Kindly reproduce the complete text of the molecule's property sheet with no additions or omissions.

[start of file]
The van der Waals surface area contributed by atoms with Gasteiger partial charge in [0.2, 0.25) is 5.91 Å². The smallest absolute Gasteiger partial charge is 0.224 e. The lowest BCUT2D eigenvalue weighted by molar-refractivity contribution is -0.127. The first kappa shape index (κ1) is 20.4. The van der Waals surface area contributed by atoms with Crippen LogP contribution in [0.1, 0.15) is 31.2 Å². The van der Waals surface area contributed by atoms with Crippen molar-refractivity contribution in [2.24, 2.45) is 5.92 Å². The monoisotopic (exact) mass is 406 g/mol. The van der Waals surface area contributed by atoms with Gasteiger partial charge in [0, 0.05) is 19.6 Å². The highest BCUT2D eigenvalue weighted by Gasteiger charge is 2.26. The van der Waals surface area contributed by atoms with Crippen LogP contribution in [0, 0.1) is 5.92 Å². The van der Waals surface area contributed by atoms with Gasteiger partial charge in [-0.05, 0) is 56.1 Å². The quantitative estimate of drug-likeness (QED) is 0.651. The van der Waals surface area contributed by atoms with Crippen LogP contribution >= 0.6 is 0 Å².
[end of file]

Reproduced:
The van der Waals surface area contributed by atoms with Gasteiger partial charge in [0.2, 0.25) is 5.91 Å². The smallest absolute Gasteiger partial charge is 0.224 e. The lowest BCUT2D eigenvalue weighted by molar-refractivity contribution is -0.127. The first kappa shape index (κ1) is 20.4. The van der Waals surface area contributed by atoms with Crippen LogP contribution in [0.1, 0.15) is 31.2 Å². The van der Waals surface area contributed by atoms with Crippen molar-refractivity contribution in [2.24, 2.45) is 5.92 Å². The monoisotopic (exact) mass is 406 g/mol. The van der Waals surface area contributed by atoms with Gasteiger partial charge in [0, 0.05) is 19.6 Å². The highest BCUT2D eigenvalue weighted by Gasteiger charge is 2.26. The van der Waals surface area contributed by atoms with Crippen LogP contribution in [0, 0.1) is 5.92 Å². The van der Waals surface area contributed by atoms with Gasteiger partial charge in [-0.05, 0) is 56.1 Å². The quantitative estimate of drug-likeness (QED) is 0.651. The van der Waals surface area contributed by atoms with Crippen LogP contribution >= 0.6 is 0 Å².